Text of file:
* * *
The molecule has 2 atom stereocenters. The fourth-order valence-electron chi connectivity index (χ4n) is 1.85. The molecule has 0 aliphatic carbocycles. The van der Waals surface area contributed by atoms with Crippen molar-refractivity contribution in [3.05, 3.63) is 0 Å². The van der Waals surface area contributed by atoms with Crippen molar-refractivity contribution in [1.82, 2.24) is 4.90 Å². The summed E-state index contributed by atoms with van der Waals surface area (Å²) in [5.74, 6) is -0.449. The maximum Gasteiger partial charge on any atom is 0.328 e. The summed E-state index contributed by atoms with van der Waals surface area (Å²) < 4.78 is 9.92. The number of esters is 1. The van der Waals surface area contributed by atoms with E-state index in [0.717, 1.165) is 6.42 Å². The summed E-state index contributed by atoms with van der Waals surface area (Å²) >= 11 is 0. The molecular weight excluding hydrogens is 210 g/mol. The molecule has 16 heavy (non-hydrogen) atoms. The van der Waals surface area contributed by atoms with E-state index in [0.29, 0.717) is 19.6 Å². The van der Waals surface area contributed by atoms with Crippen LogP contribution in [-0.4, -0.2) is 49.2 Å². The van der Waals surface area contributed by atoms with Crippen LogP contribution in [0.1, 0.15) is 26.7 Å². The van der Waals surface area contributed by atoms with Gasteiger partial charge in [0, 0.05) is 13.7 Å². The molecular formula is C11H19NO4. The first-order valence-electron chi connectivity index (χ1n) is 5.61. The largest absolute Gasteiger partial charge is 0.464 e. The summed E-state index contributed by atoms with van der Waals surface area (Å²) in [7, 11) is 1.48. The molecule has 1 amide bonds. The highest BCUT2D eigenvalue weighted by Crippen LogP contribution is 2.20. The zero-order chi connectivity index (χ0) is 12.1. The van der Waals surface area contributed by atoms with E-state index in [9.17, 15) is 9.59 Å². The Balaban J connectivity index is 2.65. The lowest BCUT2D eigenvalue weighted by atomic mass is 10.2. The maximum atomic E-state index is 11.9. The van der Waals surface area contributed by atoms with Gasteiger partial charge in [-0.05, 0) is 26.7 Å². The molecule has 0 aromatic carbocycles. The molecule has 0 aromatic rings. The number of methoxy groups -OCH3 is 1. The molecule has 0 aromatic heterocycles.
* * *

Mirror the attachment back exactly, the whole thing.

The molecule has 2 atom stereocenters. The fourth-order valence-electron chi connectivity index (χ4n) is 1.85. The molecule has 0 aliphatic carbocycles. The van der Waals surface area contributed by atoms with Crippen molar-refractivity contribution in [3.05, 3.63) is 0 Å². The van der Waals surface area contributed by atoms with Crippen molar-refractivity contribution in [1.82, 2.24) is 4.90 Å². The summed E-state index contributed by atoms with van der Waals surface area (Å²) in [5.74, 6) is -0.449. The maximum Gasteiger partial charge on any atom is 0.328 e. The summed E-state index contributed by atoms with van der Waals surface area (Å²) < 4.78 is 9.92. The number of esters is 1. The van der Waals surface area contributed by atoms with E-state index in [0.717, 1.165) is 6.42 Å². The summed E-state index contributed by atoms with van der Waals surface area (Å²) >= 11 is 0. The molecular weight excluding hydrogens is 210 g/mol. The molecule has 16 heavy (non-hydrogen) atoms. The van der Waals surface area contributed by atoms with E-state index in [0.29, 0.717) is 19.6 Å². The van der Waals surface area contributed by atoms with Crippen LogP contribution in [-0.4, -0.2) is 49.2 Å². The van der Waals surface area contributed by atoms with Crippen LogP contribution in [0.1, 0.15) is 26.7 Å². The van der Waals surface area contributed by atoms with Gasteiger partial charge in [0, 0.05) is 13.7 Å². The molecular formula is C11H19NO4. The first-order valence-electron chi connectivity index (χ1n) is 5.61. The largest absolute Gasteiger partial charge is 0.464 e. The summed E-state index contributed by atoms with van der Waals surface area (Å²) in [7, 11) is 1.48. The molecule has 1 amide bonds. The highest BCUT2D eigenvalue weighted by Crippen LogP contribution is 2.20. The zero-order chi connectivity index (χ0) is 12.1. The van der Waals surface area contributed by atoms with E-state index in [9.17, 15) is 9.59 Å². The Balaban J connectivity index is 2.65. The lowest BCUT2D eigenvalue weighted by atomic mass is 10.2. The maximum atomic E-state index is 11.9. The van der Waals surface area contributed by atoms with Gasteiger partial charge in [-0.05, 0) is 26.7 Å². The molecule has 0 aromatic carbocycles. The molecule has 0 aromatic rings. The number of methoxy groups -OCH3 is 1. The molecule has 0 aromatic heterocycles.